Last week, we discussed how it is common for investors to be unaware of the competing philosophies regarding investing. Active investing is a type of investment strategy in which a portfolio manager makes specific decisions about which securities to buy and sell, rather than simply following a predetermined investment strategy or asset class. This type of investing involves the buying and selling of securities based on market conditions.
An investment strategy that involves buying and holding a diversified portfolio of securities, with the goal of tracking the performance of a particular market index or benchmark is called passive investing. This means that the portfolio is not actively managed, but tracks or matches the performance of the chosen index.
Structured investing relies heavily on history and Nobel Prize winning economic theory to structure portfolios around risk vs. return metrics. One goal of this philosophy is to target market sectors and other characteristics that have proven to outperform throughout history. One example of this is that small cap companies tend to perform better than large cap companies over long periods of time.
It’s important for investors to understand the differences between them so that they can make informed decisions about which style of investing works best and the evidence that supports each method.
In Part II of this series, we will cover the risks and hidden costs of active investing and how they can hurt the overall performance of the portfolio. We will also discuss passive investing and how this simple approach can potentially help investors achieve a market index rate of return. Further, we will explore how structured investing can help the investor target specific dimensions of return via asset classes and manage the overall risk through broad market diversification.
Let’s dive in.
The Risks of Active Investing
A major risk of active investing is the game of stock picking. How does one accurately and consistently pick stocks that will outperform the overall market? The answer – they do not! According to Dimensional Fund Advisors, “There are some stock pickers who experience success, but we do not know how to identify them before the fact. We cannot separate skill from luck. Picking stocks is more like gambling than investing.”
What is the Cost?
Another risk is an investor who makes the mistake of thinking that the cost of the funds in their portfolio is determined solely by their expense ratio. The expense ratio is a measure of the costs associated with managing and operating a mutual fund. It is expressed as a percentage of the fund’s assets, and it reflects the fees that the fund charges investors, as well as the operational expenses that the fund incurs. The expense ratio can include management fees, marketing and distribution expenses, and other administrative costs.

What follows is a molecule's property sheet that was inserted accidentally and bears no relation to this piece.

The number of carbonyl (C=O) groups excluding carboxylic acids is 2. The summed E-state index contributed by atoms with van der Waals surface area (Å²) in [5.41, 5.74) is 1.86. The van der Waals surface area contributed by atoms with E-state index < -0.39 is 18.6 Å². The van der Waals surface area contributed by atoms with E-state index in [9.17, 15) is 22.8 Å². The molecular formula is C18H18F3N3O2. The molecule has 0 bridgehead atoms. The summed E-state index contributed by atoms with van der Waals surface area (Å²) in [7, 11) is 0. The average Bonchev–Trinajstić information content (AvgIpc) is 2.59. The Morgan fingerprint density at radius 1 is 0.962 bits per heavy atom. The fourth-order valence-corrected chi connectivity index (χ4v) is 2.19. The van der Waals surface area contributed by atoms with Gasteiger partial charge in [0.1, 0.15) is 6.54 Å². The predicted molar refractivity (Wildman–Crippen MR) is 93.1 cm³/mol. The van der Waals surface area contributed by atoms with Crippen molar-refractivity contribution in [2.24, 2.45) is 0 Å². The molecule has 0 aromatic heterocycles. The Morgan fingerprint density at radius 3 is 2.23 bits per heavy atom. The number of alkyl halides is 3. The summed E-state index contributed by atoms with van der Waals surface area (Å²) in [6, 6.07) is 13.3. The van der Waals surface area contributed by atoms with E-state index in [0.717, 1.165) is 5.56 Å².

While it is important for investors to consider the expense ratio of a mutual fund when choosing which funds to invest in (higher expense ratios can eat into the fund’s returns over time), it is the hidden cost that can truly hurt the fund’s performance. Turnover is an internal hidden cost that most investors pay little attention to.
Hidden Cost – What is Turnover?
Turnover is how frequently the holdings of a mutual fund are bought and sold, or “turned over” in a given year. It is calculated by dividing the total value of securities traded in a year by the average total assets of the fund for the same period. The resulting ratio is typically expressed as a percentage. A high turnover ratio can indicate that a fund is being actively managed, with the portfolio manager buying and selling securities frequently. This can lead to higher transaction costs, which can eat into the fund’s returns. A low turnover ratio, on the other hand, may indicate that the fund is following a more passive investment strategy.
According to Michael Laske, former research manager at Morningstar—a company that provides independent analytics and advice on investments in the United States—”the average turnover ratio for managed domestic stock funds is 63% in 2019.” This means that the average fund will have 63% of its holdings in different stocks at the end of 2019 than it did at the beginning. If you’re counting, that’s a turnover ratio of 1.63—or roughly two times per year on average. For comparison, the S&P 500 index has a turnover rate of just 0.4%.
In some of our previous articles we have shared how active managers typically failed to beat the market indexes (such as the SPIVA study). This is primarily because of the hidden costs associated with turnover and the buying and selling of stocks inside the fund.
A Winning Investment Strategy: Global Diversification with a Financial Plan
The best way to invest is with a globally diversified portfolio of structured funds. This will give you the ability to potentially earn higher returns over time, lower volatility, and a better chance of achieving your financial and retirement goals.
Factor-Based Investing Evolved Because of Academic Research. Welcome to the World of Structured Investing
Through the power of innovation and academic research, structured investing has evolved into a sophisticated and effective investment strategy. Instead of trying to time the market or sitting on the sideline as a passive investor, we can target certain factors in the market with higher expected returns. Those factors along with decreased trading costs and increased trading efficiency can help potentially get excess market returns with lower volatility and costs compared to active investing.
Bringing Structured Investing Together with a Financial Plan